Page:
Contracting Tuberculous Meningitis as a 10-year-old may have left Zininzi Mpurwana paralysed but the go-getting East Londoner has refused to let her disability define who she is, choosing instead to use it to be more creative and content in her daily life.
Living by the affirming philosophy that, “life isn’t about waiting for the storm to pass…it’s about learning to dance in the rain,” Zininzi says she does not stress about things that are beyond her control.
“I used to be overly sensitive and emotional when people discriminated against me or excluded me, or when I overheard people’s hurtful comments but, over the years, I have learnt that life is all about attitude and now rather than being defensive and emotional, I try and educate people,” says the qualified community development worker.
Following retrenchment in 2016, Zininzi today relies on contract work to make ends meet, whilst also volunteering as a programme manager at the Disability Economic Empowerment Trust (DEET).
And it was at DEET that she first heard about an Engen sponsored driver training programme for people with disabilities.
“I decided to apply when I heard all the positive feedback from others who had been on the programme. Since my retrenchment, I have applied for numerous positions without any feedback. I know that having a driver’s licence will at least get me onto the short list.”
Engen and the DEET have worked together since 2019 on initiatives aimed at enhancing the quality of life of persons with disabilities through the equalization of opportunities, poverty reduction, and promotion of social inclusion.
Adds Zininzi: “The driver’s programme has been very empowering so far and the instructors are so patient. I can’t believe that I can move a car forward with oncoming traffic and overtake cars without driving off the road. I thought I was dreaming on the first day and kept pinching myself.”
The Engen driver training programme for people with disabilities commenced in October 2021 and will roll out through to the first quarter of 2022 in the Free State, Limpopo, North West, Mpumalanga and the Eastern Cape.
The aim is to upskill 20 beneficiaries per province by helping remove barriers to participation and ultimately putting 100 new skilled drivers on the road.
According to Khalid Latiff, Engen’s General Manager: Corporate Strategy and Communications, the programme guides people with disabilities through the full driver’s licence application process.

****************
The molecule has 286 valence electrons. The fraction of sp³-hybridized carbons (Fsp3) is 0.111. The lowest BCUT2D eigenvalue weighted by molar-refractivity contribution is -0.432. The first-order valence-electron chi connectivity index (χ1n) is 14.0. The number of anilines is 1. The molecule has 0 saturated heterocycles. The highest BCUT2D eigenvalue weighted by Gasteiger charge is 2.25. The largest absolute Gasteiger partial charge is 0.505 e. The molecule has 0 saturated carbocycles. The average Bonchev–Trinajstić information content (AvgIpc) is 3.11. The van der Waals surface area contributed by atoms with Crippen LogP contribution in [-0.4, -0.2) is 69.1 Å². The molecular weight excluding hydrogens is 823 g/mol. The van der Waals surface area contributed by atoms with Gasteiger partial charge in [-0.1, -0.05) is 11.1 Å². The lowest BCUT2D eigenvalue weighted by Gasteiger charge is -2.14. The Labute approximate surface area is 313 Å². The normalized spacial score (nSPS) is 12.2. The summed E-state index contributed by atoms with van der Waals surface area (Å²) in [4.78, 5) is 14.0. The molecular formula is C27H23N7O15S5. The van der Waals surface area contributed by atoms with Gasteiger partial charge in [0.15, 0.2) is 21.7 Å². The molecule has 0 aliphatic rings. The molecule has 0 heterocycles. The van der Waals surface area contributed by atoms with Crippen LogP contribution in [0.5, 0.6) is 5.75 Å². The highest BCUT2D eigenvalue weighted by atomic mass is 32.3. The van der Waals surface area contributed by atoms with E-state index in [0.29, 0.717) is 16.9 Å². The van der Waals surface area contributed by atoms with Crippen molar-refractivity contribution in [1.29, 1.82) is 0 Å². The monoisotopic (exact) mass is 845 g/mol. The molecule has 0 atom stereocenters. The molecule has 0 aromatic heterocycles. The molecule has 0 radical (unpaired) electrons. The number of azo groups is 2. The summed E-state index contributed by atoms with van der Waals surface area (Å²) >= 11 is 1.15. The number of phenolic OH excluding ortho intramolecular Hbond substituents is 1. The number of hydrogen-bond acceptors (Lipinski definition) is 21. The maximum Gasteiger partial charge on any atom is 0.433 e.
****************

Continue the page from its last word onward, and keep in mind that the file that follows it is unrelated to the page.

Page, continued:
“This cover learner’s license preparation and coaching, booking of learners and driver’s licenses, a minimum of 20 hours driving practice with a qualified instructor as well as covering all fees and insurance costs,” comments Latiff.
Engen’s continued commitment to the DEET fulfils South Africa’s ratification of the United Nations Convention on the Rights of Persons with Disabilities, which was signed in 2007, as well as the White Paper on the Rights of Persons with Disability that was approved by Cabinet in 2015 as part of domesticating the convention.
“The rationale behind our drive to support persons with disabilities is not only about upholding the Constitutional principles of non-discrimination on the basis of disability but also to put tangible measures in place to support developmental interventions, so that people living with disabilities can become inclusive, contributing members of society,” adds Latiff.
Disability inclusion is one of Engen’s key social investment focus areas, giving the company the opportunity to contribute towards inclusive disability rights in South Africa.
“As a caring and inclusive company with ‘heart’, this aligns with Engen’s commitment to the United Nations Sustainable Development Goals, which endeavour to ensure a better and more sustainable future for all,” says Latiff.
Expressing his gratitude to Engen for their renewed support, CEO of DEET, Thabiso Phetuka believes that a driver’s license opens a host of new career prospects for unemployed and retired people who still want to work.
“Our partnership with Engen provides hope to job seekers with disabilities and those who aspire to start their own businesses, who might previously have been unsuccessful in securing a position, as a result of not having a driver’s license,” says Phetuka.
And for Engen, Latiff says South Africa’s number one fuel and convenience company is humbled to play a small part in empowering new motorists like Zininzi and opening new opportunities for her in the future.
“As a company, we are inspired by and support government’s efforts to create a better life for all, and sincerely hope that having driving skills will lead to a self-sufficient, and economically independent future for the people who complete the programme.”